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Making up for bad bee-haviour

  • Less than three years ago the Wild Cat Wilderness in Catford was an overgrown, unloved, rubbish strewn site. Today it is a thriving community green space run by the Rushey Green Time Bank. The Wild Cat Wilderness is a unique space in the local area, a safe (but wild) oasis which allows the local community to enjoy and work with nature, harvest and grow fresh local food, a piece of the countryside in the heart of Catford which backs onto the Pool River. It's a space the community have shaped, a place for children to safely run around, get dirty and learn, a meeting point for families, for neighbours, to make friends and feel part of a community. It is used by many local schools for outdoor learning and a place where the wider community can volunteer, relax in its peacefulness, share and enjoy with other local people of all ages, cultures, faiths and abilities.

    Unfortunately the tranquility has been recently disrupted and the Wilderness has been the victim of some terrible vandalism over the period of a week. It has been broken into four times and on two occasions the vandals maliciously attacked the hives and tried to drown the honeybees. This mindless destruction of our wonderful pollinators has been deeply upsetting. One colony has been destroyed and hives broken, and the bees that survived have now been removed off site until security is improved.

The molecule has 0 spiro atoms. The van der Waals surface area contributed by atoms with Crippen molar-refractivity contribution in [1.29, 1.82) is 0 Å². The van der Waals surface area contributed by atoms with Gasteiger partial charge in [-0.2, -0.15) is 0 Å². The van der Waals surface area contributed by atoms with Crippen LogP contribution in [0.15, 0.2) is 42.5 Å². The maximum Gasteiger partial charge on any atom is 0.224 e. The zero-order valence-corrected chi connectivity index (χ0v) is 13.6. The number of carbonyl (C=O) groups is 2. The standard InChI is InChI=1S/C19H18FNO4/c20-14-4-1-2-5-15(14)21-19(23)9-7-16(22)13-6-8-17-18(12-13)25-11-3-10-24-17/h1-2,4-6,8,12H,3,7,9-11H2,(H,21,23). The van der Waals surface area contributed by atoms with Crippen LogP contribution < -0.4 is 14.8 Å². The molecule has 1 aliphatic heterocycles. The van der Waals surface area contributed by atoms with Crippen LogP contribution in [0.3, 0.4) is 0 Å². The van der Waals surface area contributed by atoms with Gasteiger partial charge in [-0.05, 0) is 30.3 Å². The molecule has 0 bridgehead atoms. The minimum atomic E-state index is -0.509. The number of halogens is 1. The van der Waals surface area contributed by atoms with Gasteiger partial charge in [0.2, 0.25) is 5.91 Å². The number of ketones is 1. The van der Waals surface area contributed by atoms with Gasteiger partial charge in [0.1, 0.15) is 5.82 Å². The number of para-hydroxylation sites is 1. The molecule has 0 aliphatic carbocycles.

The vandals have also destroyed the pond several times, broken into the shed, slashed the outdoor classroom and water butts, destroyed a hand built fence and the bug hotels - in fact everything that the community created. Whilst volunteers are gradually rebuilding, the bee appeal has been set up on Localgiving to replace a hive, build an apiary cage and increase the security. So that this negative can be turned into a positive the appeal will also help set up Project Buzz, a pilot project to engage local young people in beekeeping and making bee related products. 

    The bees will return once the security has been improved and an apiary cage built so that the community can continue to learn about our ever so important buzzing friends.

    If you want to help out then apart from making a donation come and volunteer – no experience necessary and we always need someone to make tea! Check the What’s On page on the website www.wildcatwilderness.org for dates, sign up for the newsletter, plus book a place on one of wonderful free activities and events planned over the summer.

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